AUTOBIOGRAPHICAL MEMORY Outlines: 1. Definition, characteristics and function of autobiographical memory 2. Methods of studying autobiographical memory 3.
Levels of autobiographical memory 4. Conway’s theory 5. Autobiographical memory as life narrative 6. Autobiographical memory over time (infantile amnesia; reminiscence bump) Definition of Autobiographical Memories • Memories of ourselves and our relationships • Episodic and semantic • Unique • One’s life narrative • Interpretive knowledge Characteristics of Autobiographical Memories Constructive & integrative • General and specific information • General before specific information • Retrieval rate • More complex The Function of Autobiographical Memories Hyman and Faries (1992) & Bluck et al. ’s (2005) TALE questionnaire Williams, Conway, and Cohen (2008) proposed four functions of AM: – Directive – Social – Self-representational – Helping to cope with adversity Studying Autobiographical Memories • Difficult to study • Many studies of autobiographical memory make tenuous assumptions … • Methods of study: • Classic diary method Diary method with random sampling • Memory probe method Structure of Autobiographical Memory Levels of Autobiographical Memory: • Event-specific knowledge• General events • Lifetime periods Levels of Autobiographical Memory 1. Event specific memories • Most closely aligned with episodic memory • Individual experiences • Perceptual and contextual detail • Most lost 2. General events • Two types – Sequence of events – Repeated events of a kind – Cover general time period • Require integrative and interpretive processing 3.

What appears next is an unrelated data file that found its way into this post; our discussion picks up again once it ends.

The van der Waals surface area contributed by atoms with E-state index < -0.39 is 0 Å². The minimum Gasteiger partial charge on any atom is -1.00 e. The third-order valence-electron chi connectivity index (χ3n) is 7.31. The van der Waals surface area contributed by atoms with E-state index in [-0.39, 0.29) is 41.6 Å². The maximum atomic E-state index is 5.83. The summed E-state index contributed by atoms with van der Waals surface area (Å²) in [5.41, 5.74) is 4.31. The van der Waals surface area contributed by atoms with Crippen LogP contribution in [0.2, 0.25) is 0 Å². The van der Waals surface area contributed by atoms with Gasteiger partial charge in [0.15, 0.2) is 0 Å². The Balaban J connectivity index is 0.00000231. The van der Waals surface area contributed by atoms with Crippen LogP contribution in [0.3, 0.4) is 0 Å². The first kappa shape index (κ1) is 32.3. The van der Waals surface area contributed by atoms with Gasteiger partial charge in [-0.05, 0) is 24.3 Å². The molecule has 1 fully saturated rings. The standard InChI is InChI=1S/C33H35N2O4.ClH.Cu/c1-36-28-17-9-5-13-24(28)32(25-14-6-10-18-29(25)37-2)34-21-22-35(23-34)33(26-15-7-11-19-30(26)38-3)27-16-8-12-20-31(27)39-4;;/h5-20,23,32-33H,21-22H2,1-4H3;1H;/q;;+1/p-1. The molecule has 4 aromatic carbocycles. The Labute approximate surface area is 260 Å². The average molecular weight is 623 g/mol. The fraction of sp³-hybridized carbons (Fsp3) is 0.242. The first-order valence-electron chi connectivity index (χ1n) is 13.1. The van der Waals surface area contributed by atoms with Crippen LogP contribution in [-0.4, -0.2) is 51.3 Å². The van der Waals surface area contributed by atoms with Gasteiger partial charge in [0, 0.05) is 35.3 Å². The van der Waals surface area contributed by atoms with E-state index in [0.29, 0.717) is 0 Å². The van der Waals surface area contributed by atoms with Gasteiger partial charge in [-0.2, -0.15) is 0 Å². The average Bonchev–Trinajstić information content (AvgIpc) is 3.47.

Lifetime periods • Several general events Common theme • Provide structure • Goals or preferences Support for Hierarchy • Heuristic • Support for different life-time periods: case studies • Semantic and episodic aspects of autobiographical memories are dissociable: – Retrograde amnesia can affect memory for both personal and public events, or either one, separately Conway’s (2005) Theory The Autobiographical Knowledge Base A hierarchical structure involving an overall life story Conway’s Theory • Experienced self (the “me”) • Autobiographical knowledge base• Working self Autonoetic consciousness (Tulving, 1989) Autobiographical Memory as Life Narrative The Life Narrative: • A coherent account of who we are and how we got here that is built up through life • Events that influence the narrative are ranked as important, emotionally intense, and are typically well encoded • Positive events from young adulthood are especially memorable • Differences in perspective on experience • Field memories (own perspective) • Newer memories • More emotional • Less self-awareness • Observer memories (other’s perspective) Older memories • Less emotional • More self-awareness PTSD research Autobiographical Memory over Time • People of all ages tend to recall numerous memories from the very recent past – Due to the recency effect • Infantile amnesia • Reminiscence bump Infantile Amnesia: Why does this occur? ? Psychodynamic (Freudian) ? Neurological/Biological ? Schema organization view ? Language development view ? Development of the self • Nelson & Fivush: Multicomponent Development Why is there a reminiscence bump? • Cognitive • Neural substrates • Identity formation